|Make sure your hostname is unique and doesn’t clash with someone elses.|
An ingress routes traffic to services, so that is why both a service (that routes traffic to the pods) and an ingress needs to be defined.
|Ingresses, just like loadbalancer services, require an installed ingress controller in the cluster. In this case the Traefik ingress controller is used.|
Connect to the service with the configured url on the command line or in a browser:
$ curl <YOUR HOST>.layer10.k8s Hello from echo-server-74c56c894c-z5trh!
A deployment can define health checks for an application to make sure that it is restarted whenever the health check fails. This is convenient when applications are not able to restart themselves within the container when they fail.
deployment.yaml to the following:
1 2 3 4 5 6 7 8 9 10 11 12 13 14 15 16 17 18 19 20 21 22 23 24 25 26 kind: Deployment apiVersion: apps/v1 metadata: name: echo-server-deployment spec: replicas: 3 selector: matchLabels: app: echo-server template: metadata: labels: app: echo-server spec: containers: - name: server image: registry.gitlab.com/r0bobo/kubernetes-workshop/echo-server-arm ports: - containerPort: 80 name: http-server livenessProbe: httpGet: path: /health port: http-server initialDelaySeconds: 3 periodSeconds: 3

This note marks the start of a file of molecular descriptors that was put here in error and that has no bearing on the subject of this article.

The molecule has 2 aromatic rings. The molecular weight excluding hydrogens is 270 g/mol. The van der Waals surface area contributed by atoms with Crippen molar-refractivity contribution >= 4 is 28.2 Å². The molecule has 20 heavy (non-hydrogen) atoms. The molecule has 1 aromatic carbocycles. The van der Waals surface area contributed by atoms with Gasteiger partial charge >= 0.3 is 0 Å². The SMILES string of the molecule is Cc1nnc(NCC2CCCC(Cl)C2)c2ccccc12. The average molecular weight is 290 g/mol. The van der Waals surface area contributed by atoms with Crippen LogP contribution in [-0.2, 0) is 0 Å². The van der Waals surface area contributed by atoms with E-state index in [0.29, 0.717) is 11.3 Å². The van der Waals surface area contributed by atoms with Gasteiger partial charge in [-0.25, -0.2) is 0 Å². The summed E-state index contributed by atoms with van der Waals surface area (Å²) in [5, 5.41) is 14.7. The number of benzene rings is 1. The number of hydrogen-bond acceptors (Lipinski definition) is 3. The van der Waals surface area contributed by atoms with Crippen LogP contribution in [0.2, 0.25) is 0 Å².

Health checks can be either a command run inside the container or a network endpoint.
This check is configured to check
<POD IP>:80/health every 3 sec
and allowing the pod 3 sec before starting the healthchecks when the pod starts.
Whenever the endpoint returns a erranous status code the health check is considered failed.
At the moment the health check returns HTTP 200 on the
The echo-server can however be set to fail the health checks by clicking the
button in the browser or with a HTTP POST request to the
Click the fail button or do a put request to the fail endpoint:
$ curl -X POST <YOUR HOST>.layer10.k8s/fail Server [echo-server-74c56c894c-rvxmh] health set to failed
The container is restarted when the next health check is failed.
$ kubectl get pods
RESTARTS should increase for the pod that was failed.
A pod can also be configured with a readiness probe. Readiness probes stop traffic being routed to a pod until the probe returns an ok status. This is convenient for applications that have a long startup time.